FFI=Free fluid volume, or volume of pre space occupied by moveable fluid
GR=Gamma Ray
MDT=Modular Formation Dynamics Tester
MICP=Mercury Injection Capillary Pressure
NMR=Nuclear Magnetic Resonance
OBM=Oil-based mud
Pc=Capillary pressure
PHIT=total porosity, where PHIT=BVI+FFI
Rho2=constant of surface relaxivity for T2 (normally quoted in μm/ms)
SDR=Schlumberger Doll Research
S:N=signal-to-noise ratio; a measure of data quality associated with the echo train
SPWLA=Society of Professional Well Log Analysts
Sw=Water saturation (fractional or pu)
Swirr=Irreducible water saturation
T2=Transverse relaxation time (ms) (as opposed to T1, or longitudinal relaxation time)
T2lm=Log mean T2 (ms)

Effective
=Effective porosity; PHIT-CB

References

Kleinberg, R.L., 1996. Utility of NMR T2 Distributions, Connection with Capillary Pressure,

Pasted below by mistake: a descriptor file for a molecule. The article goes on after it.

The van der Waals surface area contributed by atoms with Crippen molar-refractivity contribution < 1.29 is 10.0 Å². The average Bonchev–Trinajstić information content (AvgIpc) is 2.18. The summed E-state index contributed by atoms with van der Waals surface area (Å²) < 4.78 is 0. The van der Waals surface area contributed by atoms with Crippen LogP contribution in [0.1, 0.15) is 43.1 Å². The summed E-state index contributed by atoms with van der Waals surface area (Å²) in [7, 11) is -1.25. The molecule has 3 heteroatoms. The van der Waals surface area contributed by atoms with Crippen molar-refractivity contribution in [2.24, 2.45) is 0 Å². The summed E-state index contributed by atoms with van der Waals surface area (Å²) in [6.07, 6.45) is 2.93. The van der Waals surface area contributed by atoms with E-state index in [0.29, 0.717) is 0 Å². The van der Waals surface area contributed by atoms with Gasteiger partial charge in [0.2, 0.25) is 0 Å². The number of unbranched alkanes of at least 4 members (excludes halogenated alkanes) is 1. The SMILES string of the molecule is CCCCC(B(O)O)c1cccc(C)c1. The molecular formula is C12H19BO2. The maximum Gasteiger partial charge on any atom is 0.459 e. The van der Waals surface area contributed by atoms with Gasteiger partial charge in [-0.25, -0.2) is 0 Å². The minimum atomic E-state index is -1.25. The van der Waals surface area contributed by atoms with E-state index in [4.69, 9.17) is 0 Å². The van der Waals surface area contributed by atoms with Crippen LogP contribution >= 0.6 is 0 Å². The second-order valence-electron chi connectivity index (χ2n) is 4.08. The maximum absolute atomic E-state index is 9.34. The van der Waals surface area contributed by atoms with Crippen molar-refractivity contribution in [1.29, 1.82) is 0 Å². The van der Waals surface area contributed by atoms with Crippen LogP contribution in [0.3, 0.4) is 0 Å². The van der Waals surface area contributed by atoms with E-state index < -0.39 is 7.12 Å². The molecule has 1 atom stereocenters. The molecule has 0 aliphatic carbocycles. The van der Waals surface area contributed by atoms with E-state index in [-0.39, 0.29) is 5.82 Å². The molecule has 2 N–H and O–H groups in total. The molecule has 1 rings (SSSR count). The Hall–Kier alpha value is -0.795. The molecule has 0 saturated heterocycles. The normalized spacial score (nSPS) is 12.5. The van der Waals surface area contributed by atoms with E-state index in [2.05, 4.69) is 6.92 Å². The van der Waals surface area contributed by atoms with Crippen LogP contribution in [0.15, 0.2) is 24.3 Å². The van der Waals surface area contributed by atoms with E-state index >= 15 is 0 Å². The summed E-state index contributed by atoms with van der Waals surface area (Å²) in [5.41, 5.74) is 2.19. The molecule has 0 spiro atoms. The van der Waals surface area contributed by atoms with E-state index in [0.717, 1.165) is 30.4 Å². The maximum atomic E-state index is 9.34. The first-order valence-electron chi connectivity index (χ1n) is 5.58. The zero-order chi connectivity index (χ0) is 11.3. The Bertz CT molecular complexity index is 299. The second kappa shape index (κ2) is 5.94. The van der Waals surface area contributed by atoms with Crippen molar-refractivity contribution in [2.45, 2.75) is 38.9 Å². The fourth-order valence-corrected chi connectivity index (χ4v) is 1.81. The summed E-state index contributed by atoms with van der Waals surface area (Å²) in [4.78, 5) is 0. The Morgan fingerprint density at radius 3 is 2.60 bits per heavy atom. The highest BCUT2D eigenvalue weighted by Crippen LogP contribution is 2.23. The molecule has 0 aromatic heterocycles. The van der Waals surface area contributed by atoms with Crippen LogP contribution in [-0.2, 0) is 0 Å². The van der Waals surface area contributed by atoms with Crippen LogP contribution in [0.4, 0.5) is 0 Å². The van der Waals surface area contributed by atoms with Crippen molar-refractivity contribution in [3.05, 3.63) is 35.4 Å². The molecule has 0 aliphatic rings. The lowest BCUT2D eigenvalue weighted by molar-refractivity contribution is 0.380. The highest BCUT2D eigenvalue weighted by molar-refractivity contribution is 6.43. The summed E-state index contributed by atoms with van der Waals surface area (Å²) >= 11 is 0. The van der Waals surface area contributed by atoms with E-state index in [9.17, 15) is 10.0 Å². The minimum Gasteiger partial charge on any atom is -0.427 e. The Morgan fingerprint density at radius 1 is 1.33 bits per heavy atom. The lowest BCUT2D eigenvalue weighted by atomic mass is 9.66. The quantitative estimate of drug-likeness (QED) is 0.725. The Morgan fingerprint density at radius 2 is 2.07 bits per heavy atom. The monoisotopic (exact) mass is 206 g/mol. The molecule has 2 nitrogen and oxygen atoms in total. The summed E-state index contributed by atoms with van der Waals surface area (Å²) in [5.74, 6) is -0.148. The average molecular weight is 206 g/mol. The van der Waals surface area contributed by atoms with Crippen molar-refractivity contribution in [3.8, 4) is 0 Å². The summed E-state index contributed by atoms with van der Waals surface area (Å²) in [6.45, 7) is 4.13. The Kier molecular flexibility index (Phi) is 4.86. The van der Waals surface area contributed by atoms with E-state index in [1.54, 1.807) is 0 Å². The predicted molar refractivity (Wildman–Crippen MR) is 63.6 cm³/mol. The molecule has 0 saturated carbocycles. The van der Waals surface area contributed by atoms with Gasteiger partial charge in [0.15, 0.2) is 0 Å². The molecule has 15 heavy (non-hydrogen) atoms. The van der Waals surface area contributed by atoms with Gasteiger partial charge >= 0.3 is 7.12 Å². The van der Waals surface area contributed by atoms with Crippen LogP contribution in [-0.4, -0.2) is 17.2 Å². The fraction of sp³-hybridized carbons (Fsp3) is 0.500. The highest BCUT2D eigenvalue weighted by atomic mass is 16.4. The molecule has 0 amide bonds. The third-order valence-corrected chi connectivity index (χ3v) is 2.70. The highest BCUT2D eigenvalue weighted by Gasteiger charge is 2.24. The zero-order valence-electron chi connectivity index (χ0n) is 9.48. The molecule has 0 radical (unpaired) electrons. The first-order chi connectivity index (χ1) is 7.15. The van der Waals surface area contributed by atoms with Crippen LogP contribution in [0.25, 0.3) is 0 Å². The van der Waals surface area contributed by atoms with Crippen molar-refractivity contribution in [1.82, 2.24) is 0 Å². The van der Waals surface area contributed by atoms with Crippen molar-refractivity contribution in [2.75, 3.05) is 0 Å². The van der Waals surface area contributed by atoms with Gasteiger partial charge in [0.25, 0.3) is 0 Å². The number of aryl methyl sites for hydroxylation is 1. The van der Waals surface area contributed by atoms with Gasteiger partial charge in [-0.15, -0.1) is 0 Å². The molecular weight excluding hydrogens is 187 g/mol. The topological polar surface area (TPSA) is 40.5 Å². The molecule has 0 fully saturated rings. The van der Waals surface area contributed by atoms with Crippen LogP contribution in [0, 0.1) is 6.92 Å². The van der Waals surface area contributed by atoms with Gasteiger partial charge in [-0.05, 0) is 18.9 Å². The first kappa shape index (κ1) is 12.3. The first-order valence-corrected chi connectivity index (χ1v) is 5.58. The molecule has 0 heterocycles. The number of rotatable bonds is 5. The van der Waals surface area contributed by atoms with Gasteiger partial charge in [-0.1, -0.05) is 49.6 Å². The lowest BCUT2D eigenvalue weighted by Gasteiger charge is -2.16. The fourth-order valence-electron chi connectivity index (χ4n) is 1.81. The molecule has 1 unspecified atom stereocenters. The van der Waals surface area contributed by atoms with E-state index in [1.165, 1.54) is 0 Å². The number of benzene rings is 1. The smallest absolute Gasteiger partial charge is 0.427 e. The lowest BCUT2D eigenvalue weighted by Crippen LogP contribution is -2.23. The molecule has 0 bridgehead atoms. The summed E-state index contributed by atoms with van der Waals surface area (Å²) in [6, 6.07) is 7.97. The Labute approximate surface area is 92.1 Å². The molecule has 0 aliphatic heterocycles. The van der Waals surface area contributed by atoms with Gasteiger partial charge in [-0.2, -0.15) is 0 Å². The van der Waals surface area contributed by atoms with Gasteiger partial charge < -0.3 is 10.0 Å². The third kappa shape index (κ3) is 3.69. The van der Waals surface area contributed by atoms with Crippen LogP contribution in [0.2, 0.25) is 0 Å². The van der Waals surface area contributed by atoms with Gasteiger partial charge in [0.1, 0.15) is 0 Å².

Clay Effect, and Determination of the Surface Relaxivity Parameter rho2. Magnetic
Resonance Imaging 14, 761-767

Leverett, M.C., 1941. Capillary Behaviour in Porous Solids. Trans. Am. Inst. Min. Metall. Pet.
Eng., 142, 152-169.

Marschall, D., Gardner, J.S., Mardon. D., and Coates, G.R., 1995. Method for correlating
NMR relaxometrry and Mercury Injection Data. Trans. International Symposium of the SCA,
San Fransisco, California. Sept. 12-15, 1995.

Purcell, W.R., 1949. Capillary Pressures – Their Measurement Using Mercury and the
Calculation of Permeability Therefrom. Pet. Trans. AIME. 186, 39-48.

Swanson, B.F., 1981. A Simple Correlation Between Permeabilities and Mercury Capillary
Pressures. Jour. Pet. Tech. Pp 2498-2504.

The NMR Sandstone Rock Catalogue. 1997. Applied Reservoir Technology Ltd.

The NMR Carbonate Rock Catalogue. 1999. Applied Reservoir Technology Ltd.

Volokitin, Y., Looyestijn, W., Slijkerman, W., and Hofman, J., 1999. Constructing Capillary
Pressure Curves From NMR Log Data in the Presence of Hydrocarbons. Trans 40
th
Annual
Logging Symposium, SPWLA, Oslo, Norway, paper KKK.